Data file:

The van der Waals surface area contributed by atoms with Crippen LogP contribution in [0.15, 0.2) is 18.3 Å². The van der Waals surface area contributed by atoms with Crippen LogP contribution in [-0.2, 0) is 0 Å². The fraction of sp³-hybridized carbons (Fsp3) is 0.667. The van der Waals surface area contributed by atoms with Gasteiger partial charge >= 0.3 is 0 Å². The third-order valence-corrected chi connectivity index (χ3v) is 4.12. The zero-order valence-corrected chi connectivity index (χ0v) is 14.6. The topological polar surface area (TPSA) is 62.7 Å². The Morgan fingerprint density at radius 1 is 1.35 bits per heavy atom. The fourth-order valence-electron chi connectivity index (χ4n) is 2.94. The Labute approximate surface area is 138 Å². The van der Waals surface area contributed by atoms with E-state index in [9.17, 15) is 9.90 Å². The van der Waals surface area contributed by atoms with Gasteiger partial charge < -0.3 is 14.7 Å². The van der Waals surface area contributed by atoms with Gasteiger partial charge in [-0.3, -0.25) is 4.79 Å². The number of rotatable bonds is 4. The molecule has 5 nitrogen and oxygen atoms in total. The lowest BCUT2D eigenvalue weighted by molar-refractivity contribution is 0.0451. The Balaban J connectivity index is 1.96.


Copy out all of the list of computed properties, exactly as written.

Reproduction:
The van der Waals surface area contributed by atoms with Crippen LogP contribution in [0.15, 0.2) is 18.3 Å². The van der Waals surface area contributed by atoms with Crippen LogP contribution in [-0.2, 0) is 0 Å². The fraction of sp³-hybridized carbons (Fsp3) is 0.667. The van der Waals surface area contributed by atoms with Gasteiger partial charge >= 0.3 is 0 Å². The third-order valence-corrected chi connectivity index (χ3v) is 4.12. The zero-order valence-corrected chi connectivity index (χ0v) is 14.6. The topological polar surface area (TPSA) is 62.7 Å². The Morgan fingerprint density at radius 1 is 1.35 bits per heavy atom. The fourth-order valence-electron chi connectivity index (χ4n) is 2.94. The Labute approximate surface area is 138 Å². The van der Waals surface area contributed by atoms with E-state index in [9.17, 15) is 9.90 Å². The van der Waals surface area contributed by atoms with Gasteiger partial charge < -0.3 is 14.7 Å². The van der Waals surface area contributed by atoms with Gasteiger partial charge in [-0.3, -0.25) is 4.79 Å². The number of rotatable bonds is 4. The molecule has 5 nitrogen and oxygen atoms in total. The lowest BCUT2D eigenvalue weighted by molar-refractivity contribution is 0.0451. The Balaban J connectivity index is 1.96.